But would harmony with the West really have reigned if the whole Middle East had remained Christian? That is a far reach. We would have to assume that a restless and expansive medieval European world would not have projected its power and hegemony into the neighboring East in search of economic and geopolitical footholds. After all, what were the Crusades if not a Western adventure driven primarily by political, social, and economic needs? The banner of Christianity was little more than a potent symbol, a rallying cry to bless the more secular urges of powerful Europeans. In fact, the particular religion of the natives never figured highly in the West’s imperial push across the globe. Europe may have spoken uplifting about bringing “Christian values to the natives,” but the patent goal was to establish colonial outposts as sources of wealth for the metro pole and bases for Western power projection.
And so it’s unlikely that Christian inhabitants of the Middle East would have welcomed the stream of European fleets and their merchants backed by Western guns. Imperialism would have prospered in the region’s complex ethnic mosaic–the raw materials for the old game of divide and rule. And Europeans still would have installed the same pliable local rulers to accommodate their needs.
Move the clock forward to the age of oil in the Middle East. Would Middle Eastern states, even if Christian, have welcomed the establishment of Euro-pean protectorates over their region? Hardly. The West still would have built and controlled the same choke points, such as the Suez Canal. It wasn’t Islam that made Middle Eastern states powerfully resist the colonial project, with its drastic redrawing of borders in accordance with European geopolitical preferences. Nor would Middle Eastern Christians have welcomed imperial Western oil companies, backed by their European vice regents, diplomats, intelligence agents, and armies, any more than Muslims did. Look at the long history of Latin American reactions to American domination of their oil, economics, and politics. The Middle East would have been equally keen to create nationalist anticolonial movements to wrest control of their own soil, markets, sovereignty, and destiny from foreign grip–just like anticolonial struggles in Hindu India, Confucian China, Buddhist Vietnam, and a Christian and animist Africa.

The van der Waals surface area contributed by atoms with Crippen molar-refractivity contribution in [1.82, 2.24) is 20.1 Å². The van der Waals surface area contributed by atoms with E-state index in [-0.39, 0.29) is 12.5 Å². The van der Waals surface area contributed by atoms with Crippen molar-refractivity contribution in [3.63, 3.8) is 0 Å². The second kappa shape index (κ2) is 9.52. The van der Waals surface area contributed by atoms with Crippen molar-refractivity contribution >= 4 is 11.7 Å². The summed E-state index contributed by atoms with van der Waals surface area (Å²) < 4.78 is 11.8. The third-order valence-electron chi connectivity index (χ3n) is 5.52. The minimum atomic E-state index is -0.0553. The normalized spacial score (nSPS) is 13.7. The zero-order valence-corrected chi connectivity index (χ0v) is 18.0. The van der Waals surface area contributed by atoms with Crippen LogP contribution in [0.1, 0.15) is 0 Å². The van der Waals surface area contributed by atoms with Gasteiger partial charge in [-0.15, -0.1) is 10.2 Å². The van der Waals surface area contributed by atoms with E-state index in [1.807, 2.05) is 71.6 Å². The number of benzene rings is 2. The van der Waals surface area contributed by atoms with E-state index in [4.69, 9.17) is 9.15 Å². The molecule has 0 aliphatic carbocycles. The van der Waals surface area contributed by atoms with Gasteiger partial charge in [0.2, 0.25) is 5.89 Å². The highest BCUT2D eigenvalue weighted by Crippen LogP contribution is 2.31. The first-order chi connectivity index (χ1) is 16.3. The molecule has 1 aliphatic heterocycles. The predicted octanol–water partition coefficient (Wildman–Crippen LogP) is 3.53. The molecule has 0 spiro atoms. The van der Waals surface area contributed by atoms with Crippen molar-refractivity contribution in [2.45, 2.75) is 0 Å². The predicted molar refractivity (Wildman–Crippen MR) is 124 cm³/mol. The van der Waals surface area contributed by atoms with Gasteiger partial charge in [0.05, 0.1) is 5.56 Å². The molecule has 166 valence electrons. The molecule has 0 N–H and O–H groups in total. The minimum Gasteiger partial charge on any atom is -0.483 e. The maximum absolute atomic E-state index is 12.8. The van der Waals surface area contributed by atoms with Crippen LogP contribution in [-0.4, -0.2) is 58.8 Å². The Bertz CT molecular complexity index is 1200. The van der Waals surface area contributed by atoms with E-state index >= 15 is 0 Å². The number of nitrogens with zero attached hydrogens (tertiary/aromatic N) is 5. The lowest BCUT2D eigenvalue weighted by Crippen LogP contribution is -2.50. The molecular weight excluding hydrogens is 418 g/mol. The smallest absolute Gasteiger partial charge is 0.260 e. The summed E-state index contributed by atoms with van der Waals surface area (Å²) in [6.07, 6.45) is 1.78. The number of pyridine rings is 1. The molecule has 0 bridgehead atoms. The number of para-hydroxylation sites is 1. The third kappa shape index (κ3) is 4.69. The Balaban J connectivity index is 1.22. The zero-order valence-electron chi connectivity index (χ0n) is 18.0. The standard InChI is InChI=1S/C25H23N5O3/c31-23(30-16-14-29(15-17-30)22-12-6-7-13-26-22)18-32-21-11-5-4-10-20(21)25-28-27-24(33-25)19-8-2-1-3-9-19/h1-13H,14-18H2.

And surely the French would have just as readily expanded into a Christian Algeria to seize its rich farmlands and establish a colony. The Italians, too, never let Ethiopia’s Christianity stop them from turning that country into a harshly administered colony. In short, there is no reason to believe that a Middle Eastern reaction to the European colonial ordeal would have differed significantly from the way it actually reacted under Islam.
But maybe the Middle East would have been more democratic without Islam? The history of dictatorship in Europe itself is not reassuring here. Spain and Portugal ended harsh dictatorships only in the mid-1970s. Greece only emerged from church-linked dictatorship a few decades ago. Christian Russia is still not out of the woods. Until quite recently, Latin America was riddled with dictators, who often reigned with U.S. blessing and in partnership with the Catholic Church. Most Christian African nations have not fared much better. Why would a Christian Middle East have looked any different?
And then there is Palestine. It was, of course, Christians who shamelessly persecuted Jews for more than a millennium, culminating in the Holocaust. These horrific examples of anti-Semitism were firmly rooted in Western Christian lands and culture. Jews would therefore have still sought a homeland outside Europe; the Zionist movement would still have emerged and sought a base in Palestine. And the new Jewish state would still have dislodged the same 750,000 Arab natives of Palestine from their lands even if they had been Christian–and indeed some of them were. Would not these Arab Palestinians have fought to protect or regain their own land? The Israeli-Palestinian problem remains at heart a national, ethnic, and territorial conflict, only recently bolstered by religious slogans. And let’s not forget that Arab Christians played a major role in the early emergence of the whole Arab nationalist movement in the Middle East; indeed, the ideological founder of the first pan-Arab Bath party, Michel Aflaq, was a Sorbonne-educated Syrian Christian.